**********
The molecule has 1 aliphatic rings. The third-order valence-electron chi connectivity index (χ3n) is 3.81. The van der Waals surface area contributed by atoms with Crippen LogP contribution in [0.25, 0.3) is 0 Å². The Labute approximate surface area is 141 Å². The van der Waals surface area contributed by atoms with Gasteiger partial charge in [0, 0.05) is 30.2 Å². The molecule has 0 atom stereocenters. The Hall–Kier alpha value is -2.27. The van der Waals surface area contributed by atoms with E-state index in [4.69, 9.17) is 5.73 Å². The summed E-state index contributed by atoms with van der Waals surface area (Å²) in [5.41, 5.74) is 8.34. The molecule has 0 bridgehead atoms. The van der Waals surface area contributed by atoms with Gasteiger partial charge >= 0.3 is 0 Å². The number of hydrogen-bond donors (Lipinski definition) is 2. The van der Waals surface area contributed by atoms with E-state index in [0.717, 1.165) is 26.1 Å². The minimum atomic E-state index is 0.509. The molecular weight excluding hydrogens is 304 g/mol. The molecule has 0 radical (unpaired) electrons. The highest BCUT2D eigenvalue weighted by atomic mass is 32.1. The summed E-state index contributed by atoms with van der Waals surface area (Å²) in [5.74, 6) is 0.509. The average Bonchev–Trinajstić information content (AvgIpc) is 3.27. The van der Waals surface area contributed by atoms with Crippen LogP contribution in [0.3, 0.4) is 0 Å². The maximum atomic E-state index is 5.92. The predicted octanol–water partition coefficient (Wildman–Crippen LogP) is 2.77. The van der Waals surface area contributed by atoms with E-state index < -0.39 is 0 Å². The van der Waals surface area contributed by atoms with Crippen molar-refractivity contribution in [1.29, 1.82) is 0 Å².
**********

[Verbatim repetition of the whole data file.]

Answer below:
The molecule has 1 aliphatic rings. The third-order valence-electron chi connectivity index (χ3n) is 3.81. The van der Waals surface area contributed by atoms with Crippen LogP contribution in [0.25, 0.3) is 0 Å². The Labute approximate surface area is 141 Å². The van der Waals surface area contributed by atoms with Gasteiger partial charge in [0, 0.05) is 30.2 Å². The molecule has 0 atom stereocenters. The Hall–Kier alpha value is -2.27. The van der Waals surface area contributed by atoms with E-state index in [4.69, 9.17) is 5.73 Å². The summed E-state index contributed by atoms with van der Waals surface area (Å²) in [5.41, 5.74) is 8.34. The molecule has 0 bridgehead atoms. The van der Waals surface area contributed by atoms with Gasteiger partial charge >= 0.3 is 0 Å². The number of hydrogen-bond donors (Lipinski definition) is 2. The van der Waals surface area contributed by atoms with E-state index in [0.717, 1.165) is 26.1 Å². The minimum atomic E-state index is 0.509. The molecular weight excluding hydrogens is 304 g/mol. The molecule has 0 radical (unpaired) electrons. The highest BCUT2D eigenvalue weighted by atomic mass is 32.1. The summed E-state index contributed by atoms with van der Waals surface area (Å²) in [5.74, 6) is 0.509. The average Bonchev–Trinajstić information content (AvgIpc) is 3.27. The van der Waals surface area contributed by atoms with Crippen LogP contribution in [0.3, 0.4) is 0 Å². The maximum atomic E-state index is 5.92. The predicted octanol–water partition coefficient (Wildman–Crippen LogP) is 2.77. The van der Waals surface area contributed by atoms with E-state index < -0.39 is 0 Å². The van der Waals surface area contributed by atoms with Crippen molar-refractivity contribution in [1.29, 1.82) is 0 Å².